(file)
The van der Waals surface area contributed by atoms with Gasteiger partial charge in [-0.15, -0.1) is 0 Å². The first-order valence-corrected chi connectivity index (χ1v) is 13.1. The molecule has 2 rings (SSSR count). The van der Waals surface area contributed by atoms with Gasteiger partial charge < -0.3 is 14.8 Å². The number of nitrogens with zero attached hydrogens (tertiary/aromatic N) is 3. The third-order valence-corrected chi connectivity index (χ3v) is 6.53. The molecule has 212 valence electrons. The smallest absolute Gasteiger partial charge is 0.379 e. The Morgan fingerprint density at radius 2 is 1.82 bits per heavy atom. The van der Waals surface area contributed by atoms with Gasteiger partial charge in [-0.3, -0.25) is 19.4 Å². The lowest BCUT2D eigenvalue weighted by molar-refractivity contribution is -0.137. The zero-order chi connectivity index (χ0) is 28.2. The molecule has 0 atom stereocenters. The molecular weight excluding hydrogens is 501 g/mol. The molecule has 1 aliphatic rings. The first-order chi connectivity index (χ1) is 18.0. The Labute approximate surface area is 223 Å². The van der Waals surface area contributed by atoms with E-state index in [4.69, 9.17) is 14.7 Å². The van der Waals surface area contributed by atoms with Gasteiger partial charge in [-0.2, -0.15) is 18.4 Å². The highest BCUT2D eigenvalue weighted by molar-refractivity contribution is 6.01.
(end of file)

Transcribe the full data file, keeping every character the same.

The van der Waals surface area contributed by atoms with Gasteiger partial charge in [-0.15, -0.1) is 0 Å². The first-order valence-corrected chi connectivity index (χ1v) is 13.1. The molecule has 2 rings (SSSR count). The van der Waals surface area contributed by atoms with Gasteiger partial charge < -0.3 is 14.8 Å². The number of nitrogens with zero attached hydrogens (tertiary/aromatic N) is 3. The third-order valence-corrected chi connectivity index (χ3v) is 6.53. The molecule has 212 valence electrons. The smallest absolute Gasteiger partial charge is 0.379 e. The Morgan fingerprint density at radius 2 is 1.82 bits per heavy atom. The van der Waals surface area contributed by atoms with Gasteiger partial charge in [-0.3, -0.25) is 19.4 Å². The lowest BCUT2D eigenvalue weighted by molar-refractivity contribution is -0.137. The zero-order chi connectivity index (χ0) is 28.2. The molecule has 0 atom stereocenters. The molecular weight excluding hydrogens is 501 g/mol. The molecule has 1 aliphatic rings. The first-order chi connectivity index (χ1) is 18.0. The Labute approximate surface area is 223 Å². The van der Waals surface area contributed by atoms with E-state index in [4.69, 9.17) is 14.7 Å². The van der Waals surface area contributed by atoms with Gasteiger partial charge in [-0.2, -0.15) is 18.4 Å². The highest BCUT2D eigenvalue weighted by molar-refractivity contribution is 6.01.